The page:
This file photo shows a group of children on the side of a road.
The STAR/Edd Gumban, File
Ateneo says it’s ‘foolish’ to lower age of criminal responsibility
Gaea Katreena Cabico (Philstar.com) - January 25, 2019 - 12:05pm

MANILA, Philippines — The Ateneo de Manila University on Friday expressed opposition anew to the move of Congress to lower the minimum age of criminal responsibility.

In a statement Friday, ADMU President Jose Ramon Villarin called the proposals to lower the threshold to below 15 years old a “retreat” that would ignore decades worth of researches in child and adolescent development, psychology, neurobiology and social sciences.

“You don’t even have to be a neuroscientist to know that ‘children are not little adults,’” Villarin said.

He echoed the opinions of experts that the areas dealing with impulse control, decision-making and long-term planning are still in the process of formation during childhood and adolescent years.

“Given that a child’s development, both physically and emotionally, is still in flux, it would be foolish to hold children to the same standard as adults,” the university president said.

The lower house on Wednesday voted to approve House Bill 8858, which seeks to set the minimum age of criminal responsibility to 12 from the initially-proposed nine, only after two days of plenary deliberations.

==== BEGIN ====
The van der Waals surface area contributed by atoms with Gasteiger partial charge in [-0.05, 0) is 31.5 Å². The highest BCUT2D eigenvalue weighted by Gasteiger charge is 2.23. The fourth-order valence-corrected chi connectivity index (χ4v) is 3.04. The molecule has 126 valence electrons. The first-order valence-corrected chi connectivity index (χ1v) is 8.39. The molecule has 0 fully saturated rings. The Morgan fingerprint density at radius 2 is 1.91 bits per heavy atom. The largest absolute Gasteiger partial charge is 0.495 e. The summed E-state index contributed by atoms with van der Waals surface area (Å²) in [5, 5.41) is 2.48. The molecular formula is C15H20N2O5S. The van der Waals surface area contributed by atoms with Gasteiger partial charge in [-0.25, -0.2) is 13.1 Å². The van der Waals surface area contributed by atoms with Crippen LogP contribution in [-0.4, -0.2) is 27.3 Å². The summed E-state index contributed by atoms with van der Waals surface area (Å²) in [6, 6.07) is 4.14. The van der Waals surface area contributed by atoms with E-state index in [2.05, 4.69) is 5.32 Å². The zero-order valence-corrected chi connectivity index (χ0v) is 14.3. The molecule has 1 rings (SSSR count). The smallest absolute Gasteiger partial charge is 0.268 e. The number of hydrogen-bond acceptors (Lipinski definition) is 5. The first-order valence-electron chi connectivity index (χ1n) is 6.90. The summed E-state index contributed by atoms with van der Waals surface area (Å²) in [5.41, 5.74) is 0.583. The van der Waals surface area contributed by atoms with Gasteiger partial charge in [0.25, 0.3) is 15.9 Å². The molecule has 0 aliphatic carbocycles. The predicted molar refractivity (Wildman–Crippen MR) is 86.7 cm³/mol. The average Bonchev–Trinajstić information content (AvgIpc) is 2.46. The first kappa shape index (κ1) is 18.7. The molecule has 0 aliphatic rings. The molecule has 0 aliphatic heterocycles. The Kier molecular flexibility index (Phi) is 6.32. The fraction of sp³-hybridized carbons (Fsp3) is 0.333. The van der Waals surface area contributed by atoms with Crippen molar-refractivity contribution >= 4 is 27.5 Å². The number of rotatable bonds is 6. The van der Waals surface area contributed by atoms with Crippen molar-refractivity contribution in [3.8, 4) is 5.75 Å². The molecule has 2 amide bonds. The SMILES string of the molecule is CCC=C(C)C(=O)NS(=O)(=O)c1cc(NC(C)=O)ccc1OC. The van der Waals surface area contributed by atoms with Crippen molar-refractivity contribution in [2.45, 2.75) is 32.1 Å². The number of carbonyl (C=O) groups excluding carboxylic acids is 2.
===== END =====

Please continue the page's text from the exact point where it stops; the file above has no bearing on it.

Under the controversial bill, children as young as 12 years old who commit serious crimes with discernment would be mandatorily confined at Bahay Pag-asa centers—youth care facilities mandated by law to offer rehabilitation and intervention to children in conflict with the law.

The Senate is currently conducting a hearing proposals to lower the age of criminal responsibility.

Strengthen current law

Villarin instead called for a stronger implementation of the amended Juvenile Justice and Welfare Act, which he said, “takes pains to focus on the rehabilitation of children in conflict with the law instead of incarcerating them.”

“The current state of the law reflects a progressive understanding of child and adolescent development. It balances the needs of justice alongside the equally pressing need to provide an opportunity for a child to develop and grow to become a productive member of society,” he said.

The ADMU president added that people should work together to get children educated and raised in homes of love and safety.

“We remember Christ’s affection for the little one and we take to heart his admonition to the grown-ups: ‘Let the little children come to me, and do not stop them; for it is to such as these that the kingdom of heaven belongs,” Villarin said.

ATENEO DE MANILA UNIVERSITY CHILD'S RIGHTS CHILDREN IN CONFLICT WITH THE LAW JUVENILE JUSTICE LAW
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